Feb. 5 (Bloomberg) -- Euronext NV is poised to lose one of its top executives as the European stock-exchange operator prepares to be spun off, according to three people familiar with the matter.
Roland Bellegarde, who was head of markets and international listings, may leave as soon as next month, according to the people, who asked to not be named because the information isn’t public.
The executive, a 28-year veteran of the company, represented Euronext at the European Securities and Markets Authority, the markets regulator for the European Union. He’s led the exchange through a series of projects starting with the computerization of the Paris bourse in 1986 and the integration of its four markets from 2000. Bellegarde was on NYSE Euronext’s management committee when Atlanta-based IntercontinentalExchange Group Inc. bought the company last year.
Caroline Nico, a spokeswoman for Euronext in Paris, and ICE’s Claire Miller in London declined to comment.
Bellegarde is leaving as ICE prepares to divest Euronext. ICE Chief Executive Officer Jeff Sprecher is trying to sell a stake of as much as 30 percent of the European exchange before separating from the division through an initial public offering, three people familiar with the matter said last month. Sprecher was in Europe with ICE Chief Financial Officer Scott Hill last week meeting with potential investors, according to two people familiar with the matter.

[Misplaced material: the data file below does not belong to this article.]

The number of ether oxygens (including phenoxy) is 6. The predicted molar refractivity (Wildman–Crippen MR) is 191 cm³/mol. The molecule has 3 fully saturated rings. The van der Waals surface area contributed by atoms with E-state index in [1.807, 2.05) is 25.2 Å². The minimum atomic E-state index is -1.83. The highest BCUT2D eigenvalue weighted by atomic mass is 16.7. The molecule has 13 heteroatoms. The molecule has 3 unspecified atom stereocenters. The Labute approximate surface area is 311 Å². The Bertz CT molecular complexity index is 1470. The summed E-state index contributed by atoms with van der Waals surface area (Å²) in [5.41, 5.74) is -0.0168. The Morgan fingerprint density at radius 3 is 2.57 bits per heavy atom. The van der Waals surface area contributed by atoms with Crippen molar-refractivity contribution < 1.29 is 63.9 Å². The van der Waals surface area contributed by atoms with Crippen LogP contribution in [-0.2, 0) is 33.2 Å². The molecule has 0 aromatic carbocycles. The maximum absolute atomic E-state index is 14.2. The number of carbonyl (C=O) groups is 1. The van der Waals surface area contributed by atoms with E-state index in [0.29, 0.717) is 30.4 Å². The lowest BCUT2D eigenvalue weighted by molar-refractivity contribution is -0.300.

This isn’t Euronext’s first management change as it prepares for the spinoff. Euronext named Anthony Attia the CEO of its Paris stock market last month. Lee Hodgkinson became head of its markets and global sales teams and will become CEO of Euronext London. Amaury Dauge was appointed CFO.
Mark MacGann, a senior vice president and head of European government affairs and public advocacy, also plans to leave Euronext, the three people familiar with the matter said. He joined Euronext in 2010 from Weber Shandwick, a public relations and lobbying firm, where he was CEO of the Belgian business and head of public affairs for Europe, the Middle East and Africa. He was formerly Director General of DigitalEurope, the trade group that represents digital technology companies including Apple Inc., Hewlett-Packard Co., Intel Corp. and Nokia Oyj.
MacGann led NYSE Euronext’s efforts on Mifid, the EU’s bid to revamp its markets legislation. He also led the exchange’s efforts to get European regulatory approval for the ICE deal and the attempt to persuade EU regulators that its planned merger with Deutsche Boerse AG in 2012 wouldn’t stifle competition.
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